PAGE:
Central Bank (CB) says Sri Lanka’s Reserve Money growth is well within the projections this year and it has not printed a large amount of to finance the government’s fiscal commitments.
Issuing a media release clarifying certain news reports relating recent excess money printing claims, the Central Bank revealed that Reserve Money, which was at Rs. 939.8 billion at end 2017 and at Rs. 1,010.5 billion at end September 2018, was recorded at Rs. 1,020.8 billion on 2 November 2018.
This is a year-on-year growth in Reserve Money of 11.6 per cent, which is well within the Central Banks’ projections for the year 2018.
Money printing authorities should print money only to match the value of overall transactions in the economy. When economic and business activities grow in a country, there should be an increase in total money supply as well to facilitate such transactions.
Therefore, after estimating expected economic growth of a country (in nominal terms) in a given year, the monetary authority is responsible for adding new money to the economy only to the extent to meet that amount of growing transactions.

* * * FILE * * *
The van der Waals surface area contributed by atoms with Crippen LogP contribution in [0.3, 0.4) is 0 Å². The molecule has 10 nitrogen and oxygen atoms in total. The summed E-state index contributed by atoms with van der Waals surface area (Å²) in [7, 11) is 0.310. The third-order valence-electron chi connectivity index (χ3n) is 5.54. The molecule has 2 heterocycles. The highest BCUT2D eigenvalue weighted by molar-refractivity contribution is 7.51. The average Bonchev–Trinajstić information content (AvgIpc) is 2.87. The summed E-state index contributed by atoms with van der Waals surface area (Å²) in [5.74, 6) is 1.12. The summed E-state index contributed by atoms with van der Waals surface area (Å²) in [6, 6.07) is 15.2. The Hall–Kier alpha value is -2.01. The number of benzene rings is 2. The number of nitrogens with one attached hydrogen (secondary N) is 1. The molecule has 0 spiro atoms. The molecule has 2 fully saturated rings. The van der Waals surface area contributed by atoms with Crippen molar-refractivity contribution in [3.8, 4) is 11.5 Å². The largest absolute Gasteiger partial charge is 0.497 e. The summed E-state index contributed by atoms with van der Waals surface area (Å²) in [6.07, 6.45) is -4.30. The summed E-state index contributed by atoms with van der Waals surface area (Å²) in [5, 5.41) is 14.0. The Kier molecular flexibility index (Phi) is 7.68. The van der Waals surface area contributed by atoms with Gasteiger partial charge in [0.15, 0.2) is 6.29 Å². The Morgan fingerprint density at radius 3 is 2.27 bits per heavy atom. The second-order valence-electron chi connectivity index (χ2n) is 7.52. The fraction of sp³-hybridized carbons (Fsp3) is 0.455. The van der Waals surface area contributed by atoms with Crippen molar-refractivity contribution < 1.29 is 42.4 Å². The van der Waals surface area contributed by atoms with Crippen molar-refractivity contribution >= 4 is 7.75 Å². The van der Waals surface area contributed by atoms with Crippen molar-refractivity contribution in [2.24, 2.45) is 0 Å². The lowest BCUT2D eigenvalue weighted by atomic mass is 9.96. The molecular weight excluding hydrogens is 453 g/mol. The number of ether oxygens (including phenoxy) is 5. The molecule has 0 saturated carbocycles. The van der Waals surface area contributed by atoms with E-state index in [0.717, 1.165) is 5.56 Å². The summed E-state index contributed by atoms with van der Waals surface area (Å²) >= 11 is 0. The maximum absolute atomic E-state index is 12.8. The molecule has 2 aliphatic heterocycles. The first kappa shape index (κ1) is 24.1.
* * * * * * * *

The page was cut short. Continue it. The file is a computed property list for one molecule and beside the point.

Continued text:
Meanwhile, rupee liquidity in the domestic money market has been in deficit since mid September 2018, requiring the CB to conduct open market operations (OMOs) to provide adequate liquidity to the market, in addition to allowing market participants access to standing facilities at policy interest rates.
In view of the large and long term shortages of liquidity in the market, the CBSL conducted longer term reverse repurchase auctions and made outright purchases of Government securities mainly from the secondary market.
These are regular monetary operations with market participants, which have no relevance to the government’s fiscal position or any particular political event, CB claimed.
As a result of such OMOs, the net book value of the Treasury bill holdings of the CBSL (gross book value of Treasury bills plus total value of reverse repos and standing lending facilities minus repos with the CBSL) was recorded at Rs. 224.4 billion on 2 November 2018.
However, on a gross basis, the CBSL holdings of government securities were Rs. 67.4 billion on 2 November 2018.
The fact that the growth in Reserve Money has remained subdued shows that recent OMOs have not had an undue expansionary effect on money supply in the economy.